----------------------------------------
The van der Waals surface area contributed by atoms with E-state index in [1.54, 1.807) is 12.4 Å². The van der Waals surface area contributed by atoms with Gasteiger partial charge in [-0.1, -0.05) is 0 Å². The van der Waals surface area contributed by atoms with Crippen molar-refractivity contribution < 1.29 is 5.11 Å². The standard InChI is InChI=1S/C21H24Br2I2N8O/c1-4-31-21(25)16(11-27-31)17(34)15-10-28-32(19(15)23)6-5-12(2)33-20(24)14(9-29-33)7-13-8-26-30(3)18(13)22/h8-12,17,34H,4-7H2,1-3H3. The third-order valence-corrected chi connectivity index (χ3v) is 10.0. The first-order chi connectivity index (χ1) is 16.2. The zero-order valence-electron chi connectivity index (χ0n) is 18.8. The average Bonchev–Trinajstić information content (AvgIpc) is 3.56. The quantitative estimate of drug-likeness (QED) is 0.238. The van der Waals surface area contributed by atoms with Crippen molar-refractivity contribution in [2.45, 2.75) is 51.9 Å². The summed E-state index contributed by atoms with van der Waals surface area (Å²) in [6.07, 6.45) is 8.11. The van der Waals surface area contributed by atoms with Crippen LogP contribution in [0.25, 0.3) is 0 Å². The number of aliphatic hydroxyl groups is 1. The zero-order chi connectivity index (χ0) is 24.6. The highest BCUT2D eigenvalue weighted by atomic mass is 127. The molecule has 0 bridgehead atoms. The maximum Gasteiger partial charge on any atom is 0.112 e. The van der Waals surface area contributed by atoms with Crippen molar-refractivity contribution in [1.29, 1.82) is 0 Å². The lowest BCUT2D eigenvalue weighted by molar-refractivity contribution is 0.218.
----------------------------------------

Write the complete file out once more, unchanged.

The van der Waals surface area contributed by atoms with E-state index in [1.54, 1.807) is 12.4 Å². The van der Waals surface area contributed by atoms with Gasteiger partial charge in [-0.1, -0.05) is 0 Å². The van der Waals surface area contributed by atoms with Crippen molar-refractivity contribution < 1.29 is 5.11 Å². The standard InChI is InChI=1S/C21H24Br2I2N8O/c1-4-31-21(25)16(11-27-31)17(34)15-10-28-32(19(15)23)6-5-12(2)33-20(24)14(9-29-33)7-13-8-26-30(3)18(13)22/h8-12,17,34H,4-7H2,1-3H3. The third-order valence-corrected chi connectivity index (χ3v) is 10.0. The first-order chi connectivity index (χ1) is 16.2. The zero-order valence-electron chi connectivity index (χ0n) is 18.8. The average Bonchev–Trinajstić information content (AvgIpc) is 3.56. The quantitative estimate of drug-likeness (QED) is 0.238. The van der Waals surface area contributed by atoms with Crippen molar-refractivity contribution in [2.45, 2.75) is 51.9 Å². The summed E-state index contributed by atoms with van der Waals surface area (Å²) in [6.07, 6.45) is 8.11. The van der Waals surface area contributed by atoms with Crippen LogP contribution in [0.25, 0.3) is 0 Å². The number of aliphatic hydroxyl groups is 1. The zero-order chi connectivity index (χ0) is 24.6. The highest BCUT2D eigenvalue weighted by atomic mass is 127. The molecule has 0 bridgehead atoms. The maximum Gasteiger partial charge on any atom is 0.112 e. The van der Waals surface area contributed by atoms with Crippen molar-refractivity contribution in [1.29, 1.82) is 0 Å². The lowest BCUT2D eigenvalue weighted by molar-refractivity contribution is 0.218.